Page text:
Technology has advanced business needs to unimaginable heights. With changes, though, comes implementation. These changes are not easy and will affect the team members. Management has to be on top of the newest developments and decide how best to use them. Leadership must implement strategies that will help the entire organization see the vision they have for the company and why this change is necessary for progress. For an organization to be successful in leading change it is essential that members are of the same mind-set and share the sense that change will lead to progress. Teams leading change must be credible and committed to the change process.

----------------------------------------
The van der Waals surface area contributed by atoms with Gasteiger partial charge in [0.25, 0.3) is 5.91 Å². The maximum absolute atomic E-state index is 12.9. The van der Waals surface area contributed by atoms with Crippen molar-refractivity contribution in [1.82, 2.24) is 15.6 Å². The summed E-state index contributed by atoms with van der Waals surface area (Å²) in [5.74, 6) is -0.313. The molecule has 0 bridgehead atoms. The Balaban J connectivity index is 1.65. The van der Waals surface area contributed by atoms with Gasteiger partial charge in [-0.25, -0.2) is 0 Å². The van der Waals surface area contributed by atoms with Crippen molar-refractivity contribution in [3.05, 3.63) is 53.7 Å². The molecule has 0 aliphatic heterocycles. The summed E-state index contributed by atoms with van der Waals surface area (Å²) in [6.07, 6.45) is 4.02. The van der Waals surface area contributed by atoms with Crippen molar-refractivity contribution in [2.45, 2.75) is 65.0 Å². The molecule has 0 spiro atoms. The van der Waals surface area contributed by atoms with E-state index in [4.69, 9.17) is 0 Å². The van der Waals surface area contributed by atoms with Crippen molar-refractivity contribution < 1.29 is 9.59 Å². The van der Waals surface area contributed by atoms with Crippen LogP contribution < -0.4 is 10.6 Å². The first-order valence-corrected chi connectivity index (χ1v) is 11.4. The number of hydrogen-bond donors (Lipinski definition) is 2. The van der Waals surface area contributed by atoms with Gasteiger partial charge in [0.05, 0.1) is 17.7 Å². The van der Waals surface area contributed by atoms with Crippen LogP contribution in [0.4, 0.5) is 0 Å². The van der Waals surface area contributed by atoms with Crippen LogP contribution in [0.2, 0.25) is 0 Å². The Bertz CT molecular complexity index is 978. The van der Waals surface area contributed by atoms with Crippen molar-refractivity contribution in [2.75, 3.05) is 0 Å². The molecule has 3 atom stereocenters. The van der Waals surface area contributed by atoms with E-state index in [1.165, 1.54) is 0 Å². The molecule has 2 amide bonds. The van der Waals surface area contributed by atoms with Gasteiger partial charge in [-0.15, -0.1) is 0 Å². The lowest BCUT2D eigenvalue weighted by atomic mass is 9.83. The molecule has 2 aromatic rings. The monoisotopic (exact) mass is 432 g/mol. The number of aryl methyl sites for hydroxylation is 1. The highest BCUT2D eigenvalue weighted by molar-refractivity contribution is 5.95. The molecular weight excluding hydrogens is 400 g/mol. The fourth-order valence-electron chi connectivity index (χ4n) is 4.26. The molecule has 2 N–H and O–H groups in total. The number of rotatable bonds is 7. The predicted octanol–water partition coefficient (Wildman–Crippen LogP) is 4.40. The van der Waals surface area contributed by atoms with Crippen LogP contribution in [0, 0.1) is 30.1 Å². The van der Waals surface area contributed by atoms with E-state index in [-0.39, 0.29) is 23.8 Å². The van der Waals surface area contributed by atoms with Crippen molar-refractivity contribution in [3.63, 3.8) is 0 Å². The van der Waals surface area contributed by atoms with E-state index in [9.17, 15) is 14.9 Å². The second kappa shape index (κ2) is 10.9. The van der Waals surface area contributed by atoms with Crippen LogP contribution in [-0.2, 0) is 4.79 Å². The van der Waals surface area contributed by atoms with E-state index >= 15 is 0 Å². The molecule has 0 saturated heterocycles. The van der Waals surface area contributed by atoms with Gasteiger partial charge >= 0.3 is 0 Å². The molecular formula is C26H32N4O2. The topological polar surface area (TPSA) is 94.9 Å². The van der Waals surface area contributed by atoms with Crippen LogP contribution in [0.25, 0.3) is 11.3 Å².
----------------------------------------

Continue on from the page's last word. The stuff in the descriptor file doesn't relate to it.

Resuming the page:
Possessing the skills necessary and the ability to guide others is crucial to success. Failing to do so leads to market share and profit loss. Shareholders lose confidence in senior management and the loss of key employees can perpetuate an unstable environment. The economic and social forces such as globalization, social/culture, political/legal, competition, technology, liberalization, deregulation, unstable financial market and advancement in information technology have made and continue to make the business environment dynamic in all operating aspects.